High School Diploma/GED Alternative Program Scams
August 10, 2010

High School Diploma/GED Alternative Program Scams

BBB of Acadiana is receiving calls on a company called Nation High School reportedly out of Charlotte North Caroline –although the BBB there can find no such business, it has a BBB Rating of F on a scale from A+ to F. See report: http://www.bbb.org/charlotte/business-reviews/schools-home-study/nation-high-school-in-charlotte-nc-218555. The company says they provide a “High school diploma for GED alternative program”. This type of companies capitalize on the growth in popularity of distance learning opportunities and are using the freedom of the Internet.

Although many diploma mills claim to be "accredited," their accreditation is occasionally from a bogus, but official-sounding agency that they created. You can use the Internet to check if a school is accredited by a legitimate organization at a new database of accredited academic institutions, posted by the U.S. Department of Education at the Louisiana Department of Education: www.ope.ed.gov/accreditation/ or http://www.doe.state.la.us/ or call 877-453-2721 for more information.

So how can you tell if the institution you're thinking about is legitimate? The Better Business Bureau of Acadiana suggests you do some homework and watch for these red flags:

  • Degrees that can be earned in less time than at a traditional college
  • A list of accrediting agencies that sounds a little too impressive. Some schools list accreditation by organizations that are not recognized by the U.S. Department of Education, or imply official approval by mentioning of state “registration” or licensing. When in doubt check with the Council on Higher Education Accreditation (www.chea.org).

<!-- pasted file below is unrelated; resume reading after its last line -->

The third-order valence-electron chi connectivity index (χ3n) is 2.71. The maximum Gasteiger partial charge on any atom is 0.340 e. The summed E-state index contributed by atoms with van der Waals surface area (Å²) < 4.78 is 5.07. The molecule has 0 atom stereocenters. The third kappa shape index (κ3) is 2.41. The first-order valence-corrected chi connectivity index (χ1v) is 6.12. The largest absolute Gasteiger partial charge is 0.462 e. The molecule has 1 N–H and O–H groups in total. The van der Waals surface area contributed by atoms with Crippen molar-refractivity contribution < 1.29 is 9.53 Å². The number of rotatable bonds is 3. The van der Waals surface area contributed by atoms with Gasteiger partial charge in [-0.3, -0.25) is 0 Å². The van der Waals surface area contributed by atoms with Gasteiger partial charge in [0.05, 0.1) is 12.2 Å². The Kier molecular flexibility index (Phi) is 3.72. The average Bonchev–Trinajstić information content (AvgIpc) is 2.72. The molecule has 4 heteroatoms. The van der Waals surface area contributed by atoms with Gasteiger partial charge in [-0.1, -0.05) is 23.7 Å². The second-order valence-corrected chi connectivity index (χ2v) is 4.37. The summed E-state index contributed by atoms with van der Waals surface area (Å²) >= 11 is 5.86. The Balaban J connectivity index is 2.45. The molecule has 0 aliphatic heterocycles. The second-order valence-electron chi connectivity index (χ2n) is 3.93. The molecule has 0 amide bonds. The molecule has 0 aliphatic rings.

• Tuition paid on a per-degree basis, or discounts for enrolling in multiple degree programs. Traditional colleges charge by credit hours, course, or semester.
  • Little or no interaction with professors.
  • Names that are similar to well known reputable universities.
  • Addresses that are box numbers or suites. That campus may very well be a mail drop box or someone’s attic.
  • No Studies, No Exams, Get a Degree for Your Experience. Diploma mills grant degrees for "work or life experience" alone. Accredited colleges may give a few credits for specific experience pertinent to a degree program, but not an entire degree.
  • * No Attendance. Legitimate colleges or universities, including online schools, require substantial course work.
  • No Waiting. Operations that guarantee a degree in a few days, weeks, or even months aren't legitimate. If an ad promises that you can earn a degree very quickly, it's probably a diploma mill.

For more information contact us at 337.981.3497 or log on to www.bbb.org.